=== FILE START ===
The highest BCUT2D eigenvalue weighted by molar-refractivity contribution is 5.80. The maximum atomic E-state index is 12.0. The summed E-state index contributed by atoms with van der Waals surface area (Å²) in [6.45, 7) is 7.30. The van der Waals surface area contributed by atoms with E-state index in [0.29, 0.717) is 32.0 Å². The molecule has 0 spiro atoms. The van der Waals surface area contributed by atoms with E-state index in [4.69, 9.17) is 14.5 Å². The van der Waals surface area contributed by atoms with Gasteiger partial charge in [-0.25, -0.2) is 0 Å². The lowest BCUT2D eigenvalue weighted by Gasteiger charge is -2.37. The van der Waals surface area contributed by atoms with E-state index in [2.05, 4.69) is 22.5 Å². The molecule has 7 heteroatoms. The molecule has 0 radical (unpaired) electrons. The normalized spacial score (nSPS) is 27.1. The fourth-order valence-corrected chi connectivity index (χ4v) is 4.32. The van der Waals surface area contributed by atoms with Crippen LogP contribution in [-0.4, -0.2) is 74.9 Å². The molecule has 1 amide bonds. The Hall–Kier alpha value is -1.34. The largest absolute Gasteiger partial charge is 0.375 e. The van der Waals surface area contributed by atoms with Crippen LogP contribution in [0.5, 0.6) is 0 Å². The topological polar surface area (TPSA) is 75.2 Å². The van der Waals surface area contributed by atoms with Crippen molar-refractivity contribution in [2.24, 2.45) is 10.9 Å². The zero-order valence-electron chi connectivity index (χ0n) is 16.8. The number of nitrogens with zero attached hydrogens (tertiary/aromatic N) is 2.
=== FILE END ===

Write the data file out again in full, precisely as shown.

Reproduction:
The highest BCUT2D eigenvalue weighted by molar-refractivity contribution is 5.80. The maximum atomic E-state index is 12.0. The summed E-state index contributed by atoms with van der Waals surface area (Å²) in [6.45, 7) is 7.30. The van der Waals surface area contributed by atoms with E-state index in [0.29, 0.717) is 32.0 Å². The molecule has 0 spiro atoms. The van der Waals surface area contributed by atoms with E-state index in [4.69, 9.17) is 14.5 Å². The van der Waals surface area contributed by atoms with Gasteiger partial charge in [-0.25, -0.2) is 0 Å². The lowest BCUT2D eigenvalue weighted by Gasteiger charge is -2.37. The van der Waals surface area contributed by atoms with E-state index in [2.05, 4.69) is 22.5 Å². The molecule has 7 heteroatoms. The molecule has 0 radical (unpaired) electrons. The normalized spacial score (nSPS) is 27.1. The fourth-order valence-corrected chi connectivity index (χ4v) is 4.32. The van der Waals surface area contributed by atoms with Crippen LogP contribution in [-0.4, -0.2) is 74.9 Å². The molecule has 1 amide bonds. The Hall–Kier alpha value is -1.34. The largest absolute Gasteiger partial charge is 0.375 e. The van der Waals surface area contributed by atoms with Crippen LogP contribution in [0.5, 0.6) is 0 Å². The topological polar surface area (TPSA) is 75.2 Å². The van der Waals surface area contributed by atoms with Crippen molar-refractivity contribution in [2.24, 2.45) is 10.9 Å². The zero-order valence-electron chi connectivity index (χ0n) is 16.8. The number of nitrogens with zero attached hydrogens (tertiary/aromatic N) is 2.